As part of preparing for the eventual public, if invite-only, launch of Write House, I've been working on the matter of the necessary Code of Conduct for administrators, writers, and commenters, focusing on a couple of resources I found back when I was considering starting up a Mastodon instance.
For awhile, I've been looking at the XOXO Code of Conduct, itself modeled after material from Geek Feminism and other sources, as it's pretty clear and succinct. I also appreciate the section specifically discounting any complaints of “'reverse' -isms”.
XOXO prioritizes marginalized people’s safety over privileged people’s comfort. XOXO reserves the right not to act on complaints regarding:
- ‘Reverse’ -isms, including ‘reverse racism,’ ‘reverse sexism,’ and ‘cisphobia’
- Reasonable communication of boundaries, such as “leave me alone,” “go away,” or “I’m not discussing this with you.”
- Communicating in a ‘tone’ you don’t find congenial
- Criticizing racist, sexist, cissexist, or otherwise oppressive behavior or assumptions
More recently, I came across the Community Covenant, which is slightly more extensive, and specifically designed for online communities of one sort or another, but mostly, I think, consistent with XOXO's.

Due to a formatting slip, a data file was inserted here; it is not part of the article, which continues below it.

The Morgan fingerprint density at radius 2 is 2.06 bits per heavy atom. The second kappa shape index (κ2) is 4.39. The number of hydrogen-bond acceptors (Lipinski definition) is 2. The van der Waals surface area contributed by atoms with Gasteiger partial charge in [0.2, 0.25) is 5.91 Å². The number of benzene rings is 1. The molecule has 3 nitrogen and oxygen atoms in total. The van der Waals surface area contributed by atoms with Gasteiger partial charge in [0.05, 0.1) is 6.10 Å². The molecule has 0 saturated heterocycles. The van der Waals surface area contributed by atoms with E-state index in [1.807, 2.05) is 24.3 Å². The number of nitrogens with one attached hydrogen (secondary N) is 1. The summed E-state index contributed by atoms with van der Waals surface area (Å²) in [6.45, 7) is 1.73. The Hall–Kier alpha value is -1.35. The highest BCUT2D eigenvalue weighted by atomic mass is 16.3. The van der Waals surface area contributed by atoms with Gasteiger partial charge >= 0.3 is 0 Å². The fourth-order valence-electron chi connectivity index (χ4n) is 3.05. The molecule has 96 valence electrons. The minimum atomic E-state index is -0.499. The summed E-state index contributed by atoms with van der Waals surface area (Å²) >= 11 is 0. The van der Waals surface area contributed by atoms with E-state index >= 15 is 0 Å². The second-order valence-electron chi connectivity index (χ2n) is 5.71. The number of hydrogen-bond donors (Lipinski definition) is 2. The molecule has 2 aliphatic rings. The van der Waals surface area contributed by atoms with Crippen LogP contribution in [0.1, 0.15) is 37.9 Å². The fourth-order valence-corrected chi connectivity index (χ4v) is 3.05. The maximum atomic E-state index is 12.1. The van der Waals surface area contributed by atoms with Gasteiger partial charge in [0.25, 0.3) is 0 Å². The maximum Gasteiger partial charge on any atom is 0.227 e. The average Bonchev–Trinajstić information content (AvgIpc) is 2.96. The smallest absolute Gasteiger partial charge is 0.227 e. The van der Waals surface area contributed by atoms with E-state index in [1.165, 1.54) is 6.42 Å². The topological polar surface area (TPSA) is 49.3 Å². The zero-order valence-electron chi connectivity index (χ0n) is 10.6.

I've considered primarily using the latter but incorporating the former's discounting of “reverse -isms” complaints. Lately, I've been thinking of just using XOXO's.
One tricky thing I'm encountering while working through what to draw from for Write House's code of conduct is that best practices dictate a sensible provision under which any staff member accused of harassment automatically is recused from investigating or policing that accusation.
At the time of this current pre-launch state, I am the only administrator and the sole “staff” person, which got me musing about having some sort of outside reviewer on retainer—although not on an actual paid retainer, as payment itself would create a conflict of interest for the outside reviewer.
I don't yet know how that would even work, or who I'd turn to for such a thing, but it did spark another idea.
What if there were a nonprofit outfit consisting of outside ombuds who would contract with community websites on a volunteer basis to enforce their codes of conduct. These ombuds would be paid by the nonprofit, which itself would be prohibited from accepting contributions from its clients, making them entirely independent. I suppose for this to work, any given ombud cannot be the contractor for a community in which they already are involved.
I still need to solve the issue when it comes to Write House. While I don't expect to be accused of violating the eventual code of conduct here, this recusal provision needs to be included.
In the meantime, I am giving away the above nonprofit “Community Code of Conduct Ombuds Agency” idea to whoever wants to run with it.